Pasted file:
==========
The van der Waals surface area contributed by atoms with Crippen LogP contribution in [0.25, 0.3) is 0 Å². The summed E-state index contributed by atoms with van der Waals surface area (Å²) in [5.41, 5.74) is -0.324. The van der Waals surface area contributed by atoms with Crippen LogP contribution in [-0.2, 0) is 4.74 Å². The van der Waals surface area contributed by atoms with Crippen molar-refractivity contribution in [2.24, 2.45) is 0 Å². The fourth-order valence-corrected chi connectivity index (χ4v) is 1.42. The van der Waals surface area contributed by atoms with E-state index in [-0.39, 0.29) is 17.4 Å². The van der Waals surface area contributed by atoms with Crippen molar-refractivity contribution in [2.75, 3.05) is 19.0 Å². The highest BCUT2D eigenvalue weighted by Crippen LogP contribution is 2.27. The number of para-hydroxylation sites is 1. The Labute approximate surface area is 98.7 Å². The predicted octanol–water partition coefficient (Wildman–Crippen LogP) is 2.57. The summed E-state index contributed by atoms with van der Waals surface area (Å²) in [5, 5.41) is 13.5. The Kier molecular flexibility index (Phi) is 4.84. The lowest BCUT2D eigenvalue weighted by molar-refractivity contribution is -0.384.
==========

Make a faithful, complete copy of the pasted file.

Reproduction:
The van der Waals surface area contributed by atoms with Crippen LogP contribution in [0.25, 0.3) is 0 Å². The summed E-state index contributed by atoms with van der Waals surface area (Å²) in [5.41, 5.74) is -0.324. The van der Waals surface area contributed by atoms with Crippen LogP contribution in [-0.2, 0) is 4.74 Å². The van der Waals surface area contributed by atoms with Crippen molar-refractivity contribution in [2.24, 2.45) is 0 Å². The fourth-order valence-corrected chi connectivity index (χ4v) is 1.42. The van der Waals surface area contributed by atoms with E-state index in [-0.39, 0.29) is 17.4 Å². The van der Waals surface area contributed by atoms with Crippen molar-refractivity contribution in [2.75, 3.05) is 19.0 Å². The highest BCUT2D eigenvalue weighted by Crippen LogP contribution is 2.27. The number of para-hydroxylation sites is 1. The Labute approximate surface area is 98.7 Å². The predicted octanol–water partition coefficient (Wildman–Crippen LogP) is 2.57. The summed E-state index contributed by atoms with van der Waals surface area (Å²) in [5, 5.41) is 13.5. The Kier molecular flexibility index (Phi) is 4.84. The lowest BCUT2D eigenvalue weighted by molar-refractivity contribution is -0.384.